The Microcap Speculator submits: One theme that is likely to be huge this year is the adoption of voice-over-internet-protocol, or VoIP. VoIP technology promises to drive down long distance costs and bring advanced telephony features to all accounts, like teleconferencing and integrated voice mail. The media likes to focus on consumer products like Vonage or Skype, but I think businesses stand to benefit far more from VoIP adoption. After all, most consumers don't pay that much now for long distance. On the other hand, businesses frequently have staggering long distance bills, especially if they have multiple locations. We recently profiled one company likely to benefit from the VoIP trend, B.O.S. Better Online Solutions (ticker: BOSC). Another company I like in this sweet spot is Vodavi Technology (ticker: VTEK).
Vodavi makes business telephony equipment and software, including VoIP technology. VTEK trades at roughly $4.50 per share and has just over $1.25 per share in cash and no debt (key statistics). In the last twelve months, Vodavi earned $.42 per share, giving it a P/E of just over 10 if you ignore the cash on the books and a P/E of well under 10 if you discount the cash. Vodavi's revenues were over $43 million, giving Vodavi an extremely low enterprise value to sales ratio of 0.30. This means that any increase in margins will give a substantial boost to Vodavi's bottom line. Demand for Vodavi's VoIP products is growing at an annual rate of over 75%.
Vodavi shares took a hit recently after reporting lower earnings of $.09 for the second quarter of 2005. Although sales of Vodavi products were up, a few larger Vodavi dealers decided to carry lower levels of inventory. Vodavi believes these sales will be pushed into future quarters:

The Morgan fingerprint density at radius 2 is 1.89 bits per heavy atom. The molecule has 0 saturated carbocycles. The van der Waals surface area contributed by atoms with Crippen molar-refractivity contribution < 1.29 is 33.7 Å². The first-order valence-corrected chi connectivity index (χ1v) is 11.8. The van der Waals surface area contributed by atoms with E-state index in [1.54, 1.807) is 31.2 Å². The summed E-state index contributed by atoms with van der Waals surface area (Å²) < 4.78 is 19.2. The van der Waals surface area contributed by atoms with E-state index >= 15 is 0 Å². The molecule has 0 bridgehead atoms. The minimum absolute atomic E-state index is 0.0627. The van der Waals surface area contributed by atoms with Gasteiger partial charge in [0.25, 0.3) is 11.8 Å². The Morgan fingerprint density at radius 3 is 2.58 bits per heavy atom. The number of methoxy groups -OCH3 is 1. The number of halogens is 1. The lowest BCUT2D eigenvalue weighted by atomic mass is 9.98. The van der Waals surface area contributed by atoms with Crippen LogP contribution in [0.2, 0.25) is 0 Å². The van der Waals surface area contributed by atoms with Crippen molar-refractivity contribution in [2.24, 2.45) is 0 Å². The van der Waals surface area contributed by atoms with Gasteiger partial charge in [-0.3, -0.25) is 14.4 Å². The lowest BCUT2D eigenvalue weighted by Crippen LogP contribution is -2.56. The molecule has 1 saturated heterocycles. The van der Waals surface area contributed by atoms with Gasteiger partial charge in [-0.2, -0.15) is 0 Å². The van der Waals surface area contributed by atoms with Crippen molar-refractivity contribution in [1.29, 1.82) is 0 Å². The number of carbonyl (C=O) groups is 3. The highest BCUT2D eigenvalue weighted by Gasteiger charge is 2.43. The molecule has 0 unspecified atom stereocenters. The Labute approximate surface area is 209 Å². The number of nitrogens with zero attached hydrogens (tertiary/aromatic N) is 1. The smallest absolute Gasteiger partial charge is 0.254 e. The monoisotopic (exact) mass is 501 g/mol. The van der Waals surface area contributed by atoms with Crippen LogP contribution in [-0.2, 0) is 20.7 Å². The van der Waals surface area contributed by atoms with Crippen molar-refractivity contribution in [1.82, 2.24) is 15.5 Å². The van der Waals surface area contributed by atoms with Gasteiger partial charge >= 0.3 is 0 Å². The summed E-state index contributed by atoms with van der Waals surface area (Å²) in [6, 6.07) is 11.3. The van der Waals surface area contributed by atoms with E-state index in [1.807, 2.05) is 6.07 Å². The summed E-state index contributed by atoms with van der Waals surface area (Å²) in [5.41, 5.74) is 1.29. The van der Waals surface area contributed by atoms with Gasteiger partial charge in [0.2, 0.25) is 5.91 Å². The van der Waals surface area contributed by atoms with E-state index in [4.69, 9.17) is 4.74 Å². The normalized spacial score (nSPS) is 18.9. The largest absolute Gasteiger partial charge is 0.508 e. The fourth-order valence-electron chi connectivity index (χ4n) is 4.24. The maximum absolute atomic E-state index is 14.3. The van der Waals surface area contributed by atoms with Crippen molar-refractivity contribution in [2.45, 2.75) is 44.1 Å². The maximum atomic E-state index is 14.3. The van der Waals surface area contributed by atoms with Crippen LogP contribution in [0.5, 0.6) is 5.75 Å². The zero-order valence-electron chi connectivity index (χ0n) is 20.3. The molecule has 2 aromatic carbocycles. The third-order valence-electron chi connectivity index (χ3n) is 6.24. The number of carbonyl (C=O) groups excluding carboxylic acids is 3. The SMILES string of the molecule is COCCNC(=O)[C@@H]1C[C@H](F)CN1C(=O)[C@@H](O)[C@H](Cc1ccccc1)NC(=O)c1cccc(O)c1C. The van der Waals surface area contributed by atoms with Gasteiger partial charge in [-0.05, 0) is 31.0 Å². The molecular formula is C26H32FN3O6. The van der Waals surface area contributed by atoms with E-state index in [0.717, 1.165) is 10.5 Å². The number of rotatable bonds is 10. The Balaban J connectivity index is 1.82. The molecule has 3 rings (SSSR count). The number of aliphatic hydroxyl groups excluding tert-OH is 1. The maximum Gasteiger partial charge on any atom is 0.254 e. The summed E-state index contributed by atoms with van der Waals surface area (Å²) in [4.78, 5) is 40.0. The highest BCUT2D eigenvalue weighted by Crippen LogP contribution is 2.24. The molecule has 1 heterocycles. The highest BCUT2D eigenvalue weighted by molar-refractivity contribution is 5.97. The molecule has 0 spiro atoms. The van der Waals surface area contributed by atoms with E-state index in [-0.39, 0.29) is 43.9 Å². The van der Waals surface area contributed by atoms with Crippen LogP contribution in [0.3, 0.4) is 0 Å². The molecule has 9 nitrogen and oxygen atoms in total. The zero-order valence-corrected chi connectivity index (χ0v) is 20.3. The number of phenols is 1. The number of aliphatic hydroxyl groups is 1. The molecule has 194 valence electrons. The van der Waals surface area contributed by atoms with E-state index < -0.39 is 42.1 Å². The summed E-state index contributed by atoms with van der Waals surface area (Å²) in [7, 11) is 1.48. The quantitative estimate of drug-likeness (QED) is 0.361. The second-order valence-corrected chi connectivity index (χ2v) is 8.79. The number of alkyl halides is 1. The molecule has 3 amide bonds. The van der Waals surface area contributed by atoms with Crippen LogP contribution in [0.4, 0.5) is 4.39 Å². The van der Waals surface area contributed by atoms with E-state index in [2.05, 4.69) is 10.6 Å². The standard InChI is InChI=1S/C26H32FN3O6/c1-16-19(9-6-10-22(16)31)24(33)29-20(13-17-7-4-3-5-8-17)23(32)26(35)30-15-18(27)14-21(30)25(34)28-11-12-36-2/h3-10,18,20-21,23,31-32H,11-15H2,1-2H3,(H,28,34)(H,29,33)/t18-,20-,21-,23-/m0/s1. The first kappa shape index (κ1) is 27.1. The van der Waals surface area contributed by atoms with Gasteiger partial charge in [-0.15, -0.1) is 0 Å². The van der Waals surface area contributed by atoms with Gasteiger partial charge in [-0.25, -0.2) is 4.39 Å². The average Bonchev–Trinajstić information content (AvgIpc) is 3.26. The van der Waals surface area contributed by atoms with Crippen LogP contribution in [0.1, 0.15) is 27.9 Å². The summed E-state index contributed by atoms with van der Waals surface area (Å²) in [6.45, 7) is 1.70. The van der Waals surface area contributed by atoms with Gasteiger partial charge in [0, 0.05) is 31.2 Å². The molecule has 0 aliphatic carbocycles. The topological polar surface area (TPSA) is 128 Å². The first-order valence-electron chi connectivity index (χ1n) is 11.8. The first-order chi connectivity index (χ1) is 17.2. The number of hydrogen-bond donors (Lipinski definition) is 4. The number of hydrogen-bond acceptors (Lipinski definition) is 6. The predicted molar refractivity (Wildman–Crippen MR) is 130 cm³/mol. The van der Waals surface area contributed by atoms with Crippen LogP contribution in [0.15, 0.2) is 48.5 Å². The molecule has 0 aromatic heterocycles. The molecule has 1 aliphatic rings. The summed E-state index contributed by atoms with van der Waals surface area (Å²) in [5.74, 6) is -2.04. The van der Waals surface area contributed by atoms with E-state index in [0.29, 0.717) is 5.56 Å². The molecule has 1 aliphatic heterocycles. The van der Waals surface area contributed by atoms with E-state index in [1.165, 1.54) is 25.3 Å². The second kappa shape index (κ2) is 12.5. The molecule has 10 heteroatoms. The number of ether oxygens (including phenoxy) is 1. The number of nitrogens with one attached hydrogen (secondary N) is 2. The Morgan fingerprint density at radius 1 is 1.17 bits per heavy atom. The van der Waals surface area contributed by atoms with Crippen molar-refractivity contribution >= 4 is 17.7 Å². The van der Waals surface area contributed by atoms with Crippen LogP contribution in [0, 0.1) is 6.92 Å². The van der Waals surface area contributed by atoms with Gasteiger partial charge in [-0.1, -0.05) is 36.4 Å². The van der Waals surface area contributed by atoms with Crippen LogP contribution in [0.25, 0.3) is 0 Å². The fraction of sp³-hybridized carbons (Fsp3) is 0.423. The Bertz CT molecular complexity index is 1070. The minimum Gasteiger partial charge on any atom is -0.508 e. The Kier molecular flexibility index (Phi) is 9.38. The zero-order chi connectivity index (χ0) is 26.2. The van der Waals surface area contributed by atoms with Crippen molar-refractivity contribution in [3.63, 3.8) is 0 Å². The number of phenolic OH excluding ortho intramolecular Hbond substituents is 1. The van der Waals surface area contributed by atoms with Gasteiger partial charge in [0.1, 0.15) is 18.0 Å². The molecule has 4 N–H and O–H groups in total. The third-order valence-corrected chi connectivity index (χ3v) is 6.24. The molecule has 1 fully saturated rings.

"Our reported revenue in the second quarter was negatively impacted by the decisions of many of our distribution partners to reduce inventories in their warehouses. Actual purchases of our products by our dealers increased by approximately 3% during the second quarter as compared to the second quarter of 2004. The reduction in our reported revenue is directly related to the reduced levels of inventory in the channel. Channel inventories remain at all time lows with approximately one month of supply on hand. While this had a negative impact in the second quarter, it does bode well for future periods as overall inventory turns should improve."
With its solid balance sheet, position in the VoIP sweet spot, and prospects for future growth, I think the dip in VTEK shares will be temporary and offer a great risk/reward at current prices.
DISCLOSURE: I am long VTEK and BOSC. Not a recommendation to buy or sell any security. For informational and educational purposes only.
VTEK 1-Yr Chart